2011, Logo Motion, was our rookie year. At the time we had, two mentors with not much machining ability, equipment, work location or experience in large scale robotics. We have done underwater robotics (MATE) the year before which was our first year as a robotics team. Our under water robot was made out of PVC so custom metal fabricating was never even considered. After building our KOP frame and getting the drive train running, which took more time then we ever imagined. Not having a programming mentor, we all had to learn Labview together as best as we could which added more delays. We then moved on to the scoring arm. With a very limited budget, we had to make the Robotics Organizing Committee and Ace Hardware’s generous grant go as far as possible. Thanks ROC and ACE! Most of which we had to reserve for travel and accommodation expenses. With extremely limited machining capability here on the big island of Hawaii we had to resort to out of the box manufacturing and parts supplies. We ended up stripping parts from cars at the schools auto shop program to create our scoring system. This helped us gain our third mentor. We recruited the teacher from the auto tech class, more like he recruited himself. We ended up using a flywheel as our rotational arm base and cut out window motors from car doors to actuate our lift and claw. We ran out of time and we were not able to tackle the pole climbing mini robot. Since this was our first time we figured that what we had finished was going to have to be good enough.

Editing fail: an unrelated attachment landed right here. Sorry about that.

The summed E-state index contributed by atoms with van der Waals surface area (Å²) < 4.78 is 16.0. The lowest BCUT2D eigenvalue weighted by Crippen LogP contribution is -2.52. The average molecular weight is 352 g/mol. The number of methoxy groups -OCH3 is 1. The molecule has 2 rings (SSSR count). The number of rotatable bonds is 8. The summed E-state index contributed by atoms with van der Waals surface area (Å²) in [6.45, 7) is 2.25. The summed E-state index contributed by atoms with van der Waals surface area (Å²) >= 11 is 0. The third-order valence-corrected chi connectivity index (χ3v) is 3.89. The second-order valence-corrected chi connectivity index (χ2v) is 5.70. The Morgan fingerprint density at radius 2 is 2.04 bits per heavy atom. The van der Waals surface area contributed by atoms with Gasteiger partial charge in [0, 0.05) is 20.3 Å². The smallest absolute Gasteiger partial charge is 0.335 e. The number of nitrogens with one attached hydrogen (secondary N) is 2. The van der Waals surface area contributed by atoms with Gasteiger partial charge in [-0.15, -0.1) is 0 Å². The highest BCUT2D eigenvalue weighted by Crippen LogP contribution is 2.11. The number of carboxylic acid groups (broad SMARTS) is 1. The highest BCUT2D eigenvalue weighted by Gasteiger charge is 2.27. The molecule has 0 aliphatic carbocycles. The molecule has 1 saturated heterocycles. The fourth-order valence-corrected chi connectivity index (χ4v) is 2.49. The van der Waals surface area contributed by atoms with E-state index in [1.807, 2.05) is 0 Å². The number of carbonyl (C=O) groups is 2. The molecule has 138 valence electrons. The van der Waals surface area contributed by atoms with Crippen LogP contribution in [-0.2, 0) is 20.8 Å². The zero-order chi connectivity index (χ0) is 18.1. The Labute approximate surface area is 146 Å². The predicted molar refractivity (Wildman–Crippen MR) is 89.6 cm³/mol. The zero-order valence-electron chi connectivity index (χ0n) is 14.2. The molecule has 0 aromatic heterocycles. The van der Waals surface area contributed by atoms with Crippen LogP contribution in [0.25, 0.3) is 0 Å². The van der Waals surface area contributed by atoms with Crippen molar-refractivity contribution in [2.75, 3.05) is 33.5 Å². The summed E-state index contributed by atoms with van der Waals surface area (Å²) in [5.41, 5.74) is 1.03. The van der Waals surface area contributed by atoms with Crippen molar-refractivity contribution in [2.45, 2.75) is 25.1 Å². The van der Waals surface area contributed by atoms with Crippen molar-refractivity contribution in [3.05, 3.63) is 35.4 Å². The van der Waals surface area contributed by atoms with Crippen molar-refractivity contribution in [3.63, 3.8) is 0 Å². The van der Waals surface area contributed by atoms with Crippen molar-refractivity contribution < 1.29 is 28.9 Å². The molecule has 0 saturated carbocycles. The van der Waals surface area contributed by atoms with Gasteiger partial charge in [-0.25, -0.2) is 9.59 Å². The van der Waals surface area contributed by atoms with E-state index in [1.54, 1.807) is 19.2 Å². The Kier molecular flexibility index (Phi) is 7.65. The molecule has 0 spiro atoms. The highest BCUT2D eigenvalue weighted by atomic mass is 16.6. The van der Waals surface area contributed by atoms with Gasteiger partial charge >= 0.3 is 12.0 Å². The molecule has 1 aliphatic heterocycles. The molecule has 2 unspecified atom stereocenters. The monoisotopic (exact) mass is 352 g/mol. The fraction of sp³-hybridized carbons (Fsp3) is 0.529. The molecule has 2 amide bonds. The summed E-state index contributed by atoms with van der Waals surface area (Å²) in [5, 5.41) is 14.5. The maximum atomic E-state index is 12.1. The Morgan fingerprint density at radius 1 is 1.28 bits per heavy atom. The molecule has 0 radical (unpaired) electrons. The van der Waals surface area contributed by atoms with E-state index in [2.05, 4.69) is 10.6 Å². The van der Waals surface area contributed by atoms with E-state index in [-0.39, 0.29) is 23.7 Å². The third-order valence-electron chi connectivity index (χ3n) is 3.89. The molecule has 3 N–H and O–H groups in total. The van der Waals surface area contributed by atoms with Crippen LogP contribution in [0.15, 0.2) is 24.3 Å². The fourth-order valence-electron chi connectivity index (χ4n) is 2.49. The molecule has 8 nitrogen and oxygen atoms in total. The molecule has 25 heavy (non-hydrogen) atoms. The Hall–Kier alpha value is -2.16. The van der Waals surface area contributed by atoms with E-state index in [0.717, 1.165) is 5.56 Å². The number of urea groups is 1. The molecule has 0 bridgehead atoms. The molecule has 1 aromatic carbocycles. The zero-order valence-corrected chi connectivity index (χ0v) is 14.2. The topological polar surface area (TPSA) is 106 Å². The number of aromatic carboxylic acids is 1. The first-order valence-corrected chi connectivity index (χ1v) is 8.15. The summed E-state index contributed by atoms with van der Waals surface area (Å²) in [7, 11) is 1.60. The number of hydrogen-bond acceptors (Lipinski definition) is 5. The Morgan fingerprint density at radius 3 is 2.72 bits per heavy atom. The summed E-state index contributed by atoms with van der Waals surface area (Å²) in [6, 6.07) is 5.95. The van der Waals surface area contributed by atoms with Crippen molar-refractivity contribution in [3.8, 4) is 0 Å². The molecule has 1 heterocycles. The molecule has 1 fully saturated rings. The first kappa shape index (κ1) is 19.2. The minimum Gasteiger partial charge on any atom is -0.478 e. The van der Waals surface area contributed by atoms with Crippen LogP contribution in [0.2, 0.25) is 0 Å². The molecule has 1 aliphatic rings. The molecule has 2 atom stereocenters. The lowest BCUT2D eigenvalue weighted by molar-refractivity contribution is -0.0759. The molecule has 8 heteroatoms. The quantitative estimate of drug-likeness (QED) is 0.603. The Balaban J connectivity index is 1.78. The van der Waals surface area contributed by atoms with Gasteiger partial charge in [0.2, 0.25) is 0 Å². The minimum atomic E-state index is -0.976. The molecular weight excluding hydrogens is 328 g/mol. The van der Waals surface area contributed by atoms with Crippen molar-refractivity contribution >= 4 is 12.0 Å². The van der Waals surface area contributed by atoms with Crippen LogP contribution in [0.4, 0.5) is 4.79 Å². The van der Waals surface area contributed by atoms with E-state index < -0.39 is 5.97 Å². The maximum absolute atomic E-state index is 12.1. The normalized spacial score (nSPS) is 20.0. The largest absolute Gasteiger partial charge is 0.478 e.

At the first day of competition during inspection we were informed that the window motors we used on our claw and lift system were not legal. We had to remove the offending motors and compete without them. Over the course of two days we were able to adapt some donated motors, from a generous FRC pit volunteer, who just so happened to have a few. I sure thought that was odd at the time. :slight_smile: